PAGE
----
I was stumbling through the internet the other day in search of something pithy to say about Portland’s latest dust up over construction of new apartment houses with required parking for bicycles but not for automobiles when I ran across a website hosted by Jesse Ring and titled The Ring of Truth. I have no idea who Mr. Ring is or what his bona fides might be. His politics are most certainly not liberal. His observations about liberals, while not universally true, do seem to reflect the ineptitude of the left’s fascination with “green” issues:
“During my decades of observing and commenting on political and social issues, I have slowly come to the conclusion that liberals apparently live in a parallel universe where reality is not defined by past history, logic, reason, hard data, common sense, and factual observations but rather by how one feels. Reality to a liberal is determined by their feelings and their dogma. This is why you can’t have a legitimate debate of the issues with liberals; what they feel must be true even though past history and hard data show the contrary.”
With the resurrection of the far left, first under Speaker Nancy Pelosi (D-CA) and then the election of President Barack Obama, liberals began a determined march to force the use of alternative energy. They knew in their hearts that they were right. They could just feel that the American public was yearning for alternative energy sources and uses. Of course there were no electric vehicles available at prices that would induce consumers to abandon gasoline powered vehicles in favor of electric vehicles – the cost was too high, the performance too low, and the demand was less than zero.
But the liberals held control of the government – the presidency and both branches of Congress. They knew what was best for Americans and they were prepared to spend whatever amounts of someone else’s money to prove they were right. So, as a part of Mr. Obama’s first stimulus program, they used their favorite tool to thwart the competitive market – the tax credit.
The Wall Street Journal nailed the actual effect of “feeling” rather than “thinking” about the issue:
“We thought cash for clunkers was the ultimate waste of taxpayer money, but as usual we were too optimistic. Thanks to the federal tax credit to buy high-mileage cars that was part of President Obama’s stimulus plan, Uncle Sam is now paying Americans to buy that great necessity of modern life, the golf cart.
The federal credit provides from $4,200 to $5,500 for the purchase of an electric vehicle, and when it is combined with similar incentive plans in many states the tax credits can pay for nearly the entire cost of a golf cart. Even in states that don’t have their own tax rebate plans, the federal credit is generous enough to pay for half or even two-thirds of the average sticker price of a cart, which is typically in the range of $8,000 to $10,000. “The purchase of some models could be absolutely free,” Roger Gaddis of Ada Electric Cars in Oklahoma said earlier this year. “Is that about the coolest thing you’ve ever heard?”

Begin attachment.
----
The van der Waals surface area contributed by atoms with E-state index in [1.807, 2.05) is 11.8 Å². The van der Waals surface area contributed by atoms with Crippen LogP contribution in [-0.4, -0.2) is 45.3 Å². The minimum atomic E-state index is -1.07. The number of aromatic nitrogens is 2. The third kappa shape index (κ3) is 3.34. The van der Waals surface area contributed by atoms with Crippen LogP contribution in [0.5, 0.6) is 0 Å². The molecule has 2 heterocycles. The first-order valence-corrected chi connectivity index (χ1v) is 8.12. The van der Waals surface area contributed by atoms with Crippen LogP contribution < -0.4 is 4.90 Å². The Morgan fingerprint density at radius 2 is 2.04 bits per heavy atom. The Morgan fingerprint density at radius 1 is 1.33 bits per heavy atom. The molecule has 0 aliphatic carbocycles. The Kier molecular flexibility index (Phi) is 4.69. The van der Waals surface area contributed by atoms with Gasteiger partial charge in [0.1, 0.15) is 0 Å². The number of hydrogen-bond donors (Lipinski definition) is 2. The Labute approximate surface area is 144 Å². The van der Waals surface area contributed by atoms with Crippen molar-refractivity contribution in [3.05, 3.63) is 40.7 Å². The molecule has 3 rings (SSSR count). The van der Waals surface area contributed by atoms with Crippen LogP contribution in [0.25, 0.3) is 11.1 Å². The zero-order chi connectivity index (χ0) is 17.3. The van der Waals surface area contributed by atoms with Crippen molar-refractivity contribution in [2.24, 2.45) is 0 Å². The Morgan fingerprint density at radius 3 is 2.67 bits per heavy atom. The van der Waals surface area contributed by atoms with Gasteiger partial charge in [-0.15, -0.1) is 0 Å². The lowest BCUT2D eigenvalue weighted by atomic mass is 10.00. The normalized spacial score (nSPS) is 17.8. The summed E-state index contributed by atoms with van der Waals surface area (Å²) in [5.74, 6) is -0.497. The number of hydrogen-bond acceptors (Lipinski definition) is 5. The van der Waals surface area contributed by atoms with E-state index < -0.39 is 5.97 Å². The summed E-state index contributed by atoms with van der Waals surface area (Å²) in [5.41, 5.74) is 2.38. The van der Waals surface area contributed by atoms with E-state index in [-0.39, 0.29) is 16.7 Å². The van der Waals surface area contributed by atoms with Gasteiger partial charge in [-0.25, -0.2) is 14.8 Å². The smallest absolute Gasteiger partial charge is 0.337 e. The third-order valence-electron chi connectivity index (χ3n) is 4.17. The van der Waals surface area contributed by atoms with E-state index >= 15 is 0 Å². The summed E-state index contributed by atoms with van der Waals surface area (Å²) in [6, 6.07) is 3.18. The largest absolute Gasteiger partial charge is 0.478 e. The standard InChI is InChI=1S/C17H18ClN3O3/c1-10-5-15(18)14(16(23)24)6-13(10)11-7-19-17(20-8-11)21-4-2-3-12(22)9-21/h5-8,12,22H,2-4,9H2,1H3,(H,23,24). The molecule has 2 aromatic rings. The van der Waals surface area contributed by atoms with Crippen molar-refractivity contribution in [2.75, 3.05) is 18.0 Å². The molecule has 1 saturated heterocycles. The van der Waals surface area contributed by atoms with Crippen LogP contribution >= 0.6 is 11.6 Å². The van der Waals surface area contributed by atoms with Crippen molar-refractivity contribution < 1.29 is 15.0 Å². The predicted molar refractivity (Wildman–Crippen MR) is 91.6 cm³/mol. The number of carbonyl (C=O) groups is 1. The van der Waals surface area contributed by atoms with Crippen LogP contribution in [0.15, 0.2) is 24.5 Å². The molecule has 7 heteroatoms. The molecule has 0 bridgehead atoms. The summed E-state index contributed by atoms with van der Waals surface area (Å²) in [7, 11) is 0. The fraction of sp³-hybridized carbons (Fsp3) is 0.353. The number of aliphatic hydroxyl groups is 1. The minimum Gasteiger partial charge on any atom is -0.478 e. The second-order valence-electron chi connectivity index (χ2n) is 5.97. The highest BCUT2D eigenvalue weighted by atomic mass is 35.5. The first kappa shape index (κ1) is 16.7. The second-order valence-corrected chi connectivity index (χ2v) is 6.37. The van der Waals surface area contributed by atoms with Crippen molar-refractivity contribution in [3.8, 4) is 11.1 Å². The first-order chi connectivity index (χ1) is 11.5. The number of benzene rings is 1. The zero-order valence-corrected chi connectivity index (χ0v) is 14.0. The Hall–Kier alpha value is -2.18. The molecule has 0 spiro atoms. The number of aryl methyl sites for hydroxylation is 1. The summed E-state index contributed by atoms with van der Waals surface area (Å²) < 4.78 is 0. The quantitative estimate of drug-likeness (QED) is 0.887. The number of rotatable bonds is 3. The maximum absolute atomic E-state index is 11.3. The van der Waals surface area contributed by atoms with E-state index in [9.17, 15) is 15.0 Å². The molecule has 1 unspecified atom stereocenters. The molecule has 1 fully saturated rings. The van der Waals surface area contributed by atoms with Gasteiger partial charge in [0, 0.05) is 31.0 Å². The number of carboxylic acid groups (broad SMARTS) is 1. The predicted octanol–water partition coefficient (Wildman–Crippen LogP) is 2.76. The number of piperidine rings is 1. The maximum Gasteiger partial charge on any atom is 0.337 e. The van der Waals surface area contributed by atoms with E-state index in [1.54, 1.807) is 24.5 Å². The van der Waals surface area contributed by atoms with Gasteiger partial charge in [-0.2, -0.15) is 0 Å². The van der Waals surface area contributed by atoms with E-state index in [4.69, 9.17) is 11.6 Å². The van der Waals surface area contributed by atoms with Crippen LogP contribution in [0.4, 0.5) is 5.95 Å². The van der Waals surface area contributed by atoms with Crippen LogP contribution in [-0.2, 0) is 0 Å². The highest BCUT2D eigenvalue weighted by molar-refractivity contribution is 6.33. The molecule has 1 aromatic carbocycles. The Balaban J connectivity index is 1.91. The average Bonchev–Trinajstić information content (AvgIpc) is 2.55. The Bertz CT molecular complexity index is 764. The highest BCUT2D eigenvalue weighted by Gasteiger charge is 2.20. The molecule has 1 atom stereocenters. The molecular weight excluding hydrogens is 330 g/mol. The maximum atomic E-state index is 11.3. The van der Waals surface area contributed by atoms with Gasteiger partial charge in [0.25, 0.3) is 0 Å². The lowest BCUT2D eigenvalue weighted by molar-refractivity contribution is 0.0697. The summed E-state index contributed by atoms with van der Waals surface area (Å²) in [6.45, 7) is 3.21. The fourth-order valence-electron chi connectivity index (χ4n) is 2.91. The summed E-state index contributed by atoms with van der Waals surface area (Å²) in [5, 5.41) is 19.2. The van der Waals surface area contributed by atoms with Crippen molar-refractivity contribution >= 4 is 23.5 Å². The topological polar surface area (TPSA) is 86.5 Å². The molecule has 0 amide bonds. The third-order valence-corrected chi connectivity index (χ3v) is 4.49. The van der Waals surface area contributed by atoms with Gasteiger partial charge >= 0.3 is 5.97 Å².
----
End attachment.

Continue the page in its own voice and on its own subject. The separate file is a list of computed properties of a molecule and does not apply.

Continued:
The golf-cart boom has followed an IRS ruling that golf carts qualify for the electric-car credit as long as they are also road worthy. These qualifying golf carts are essentially the same as normal golf carts save for adding some safety features, such as side and rearview mirrors and three-point seat belts. They typically can go 15 to 25 miles per hour.
I live in a golf course community. The howls of laughter from all of those well-heeled gentlemen (few of whom ever voted for a Democrat in their life) was deafening as they raced for the local dealership to trade in their current cart and receive a brand new cart for nothing. That’s right – the very people who could afford to buy an electric golf cart, who didn’t need the assistance of the federal government to do so and, more than likely, were going to buy one in the next year or two anyway, got a freebie. And not just a freebie, a freebie that did absolutely nothing to improve the environment because our golf course already required the use of electric carts. Four years later as we gather for dinner after a round of golf, the dining room still rings with laughter at those “morons in Washington.” Even a modicum of thought would have predicted this outcome. But when you feel instead of think and then spend someone else’s money on your feelings, this is the type of result you get.